New Braves stadium project continues to falter

One of the cited reasons for the unprecedented decision to relocate the Atlanta Braves from their downtown home at Turner Field to a new suburban stadium location in Cobb County was that the downtown location offered too little parking for fans. After the new stadium deal was approved, however, it was revealed that the new location would offer even less parking than currently available at Turner Field. That, together with Cobb County’s continued resistance to public transportation service, undoubtedly would render the new stadium less accessible than Turner Field.

Now comes news that, when it opens in 2017, SunTrust Park will be even less accessible to fans than previously thought. That’s because funding sources and political support for a bridge connecting the stadium to fan parking has dried up, if they ever existed.

The bridge is an unquestionable necessity, because the new stadium site sits at the intersection of I-75 and I-285, and the latter, obviously an extremely busy interstate highway, separates SunTrust Park from this fan parking. Here’s an approximate view from a June 2015 Google Maps capture:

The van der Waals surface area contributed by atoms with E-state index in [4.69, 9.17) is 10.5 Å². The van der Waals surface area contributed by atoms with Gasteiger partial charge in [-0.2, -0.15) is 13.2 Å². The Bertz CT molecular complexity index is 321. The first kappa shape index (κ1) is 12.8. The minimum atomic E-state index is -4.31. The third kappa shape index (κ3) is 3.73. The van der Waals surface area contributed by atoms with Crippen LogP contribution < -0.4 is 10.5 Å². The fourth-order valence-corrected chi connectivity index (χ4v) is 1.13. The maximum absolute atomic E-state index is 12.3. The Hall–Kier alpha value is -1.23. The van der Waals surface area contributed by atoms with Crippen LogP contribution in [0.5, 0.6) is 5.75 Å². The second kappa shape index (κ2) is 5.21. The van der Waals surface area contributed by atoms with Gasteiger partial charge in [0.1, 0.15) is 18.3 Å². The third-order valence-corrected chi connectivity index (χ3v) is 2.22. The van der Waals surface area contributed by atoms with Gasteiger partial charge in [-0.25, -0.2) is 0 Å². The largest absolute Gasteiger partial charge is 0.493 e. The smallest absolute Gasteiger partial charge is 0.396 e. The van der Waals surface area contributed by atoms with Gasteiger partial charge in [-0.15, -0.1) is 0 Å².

While the new stadium will open in April 2017, according to the latest report, the earliest the bridge would be ready is September 2017. Even that late date may be optimistic, though, as it is completely unclear from available information that any reliable sources of funding– or even a consistent cost estimate– exist. Until the bridge is complete, fans will be left to ford the above-depicted urban river by their wits alone. Maybe a bicycle would help?


Georgia Supreme Court Upholds Cobb’s Braves Stadium Bond Deal
Braves Break Ground on Baseball Boondoggle
The yard sale at Upton Abbey continues
From Barves to Burbs: What’s happening to baseball in Atlanta?


6 thoughts on “New Braves stadium project continues to falter

  1. And in case you forgot, the on-field product this year won’t exactly distract you from these future woes:

    Losing has become the norm in Atlanta during the second half, with the Braves following up a surprising (and overachieving) 42-47 first-half effort with a 14-41 stretch (a 41-win pace over a full season) that has placed them in contention for the no. 1 pick. Predictably, Atlanta’s futility extends to its team ranks. Entering Monday, the Braves were 27th in True Average and defensive efficiency, and 30th in runs scored and staff-wide Deserved Run Average. In fact, their bullpen’s DRA was the worst among any bullpen or rotation.

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